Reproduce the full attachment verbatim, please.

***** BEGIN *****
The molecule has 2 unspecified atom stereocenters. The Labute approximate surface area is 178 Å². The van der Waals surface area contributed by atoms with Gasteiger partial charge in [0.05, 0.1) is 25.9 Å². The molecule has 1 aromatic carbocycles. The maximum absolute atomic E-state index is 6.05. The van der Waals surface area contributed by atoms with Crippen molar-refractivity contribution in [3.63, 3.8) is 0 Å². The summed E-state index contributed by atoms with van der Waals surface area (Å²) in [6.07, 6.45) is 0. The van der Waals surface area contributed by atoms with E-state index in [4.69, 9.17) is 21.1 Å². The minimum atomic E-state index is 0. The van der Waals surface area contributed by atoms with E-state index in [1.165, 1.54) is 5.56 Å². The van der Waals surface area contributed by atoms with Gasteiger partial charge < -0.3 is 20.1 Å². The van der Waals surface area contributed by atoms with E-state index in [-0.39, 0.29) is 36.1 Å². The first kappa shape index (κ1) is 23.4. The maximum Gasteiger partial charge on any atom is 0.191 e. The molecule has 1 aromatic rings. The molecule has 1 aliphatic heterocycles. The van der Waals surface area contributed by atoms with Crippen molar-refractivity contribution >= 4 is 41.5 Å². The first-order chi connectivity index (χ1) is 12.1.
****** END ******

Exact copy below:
The molecule has 2 unspecified atom stereocenters. The Labute approximate surface area is 178 Å². The van der Waals surface area contributed by atoms with Gasteiger partial charge in [0.05, 0.1) is 25.9 Å². The molecule has 1 aromatic carbocycles. The maximum absolute atomic E-state index is 6.05. The van der Waals surface area contributed by atoms with Crippen molar-refractivity contribution in [3.63, 3.8) is 0 Å². The summed E-state index contributed by atoms with van der Waals surface area (Å²) in [6.07, 6.45) is 0. The van der Waals surface area contributed by atoms with E-state index in [4.69, 9.17) is 21.1 Å². The minimum atomic E-state index is 0. The van der Waals surface area contributed by atoms with E-state index in [1.165, 1.54) is 5.56 Å². The van der Waals surface area contributed by atoms with Gasteiger partial charge < -0.3 is 20.1 Å². The van der Waals surface area contributed by atoms with E-state index in [-0.39, 0.29) is 36.1 Å². The first kappa shape index (κ1) is 23.4. The maximum Gasteiger partial charge on any atom is 0.191 e. The molecule has 1 aromatic rings. The molecule has 1 aliphatic heterocycles. The van der Waals surface area contributed by atoms with Crippen molar-refractivity contribution >= 4 is 41.5 Å². The first-order chi connectivity index (χ1) is 12.1.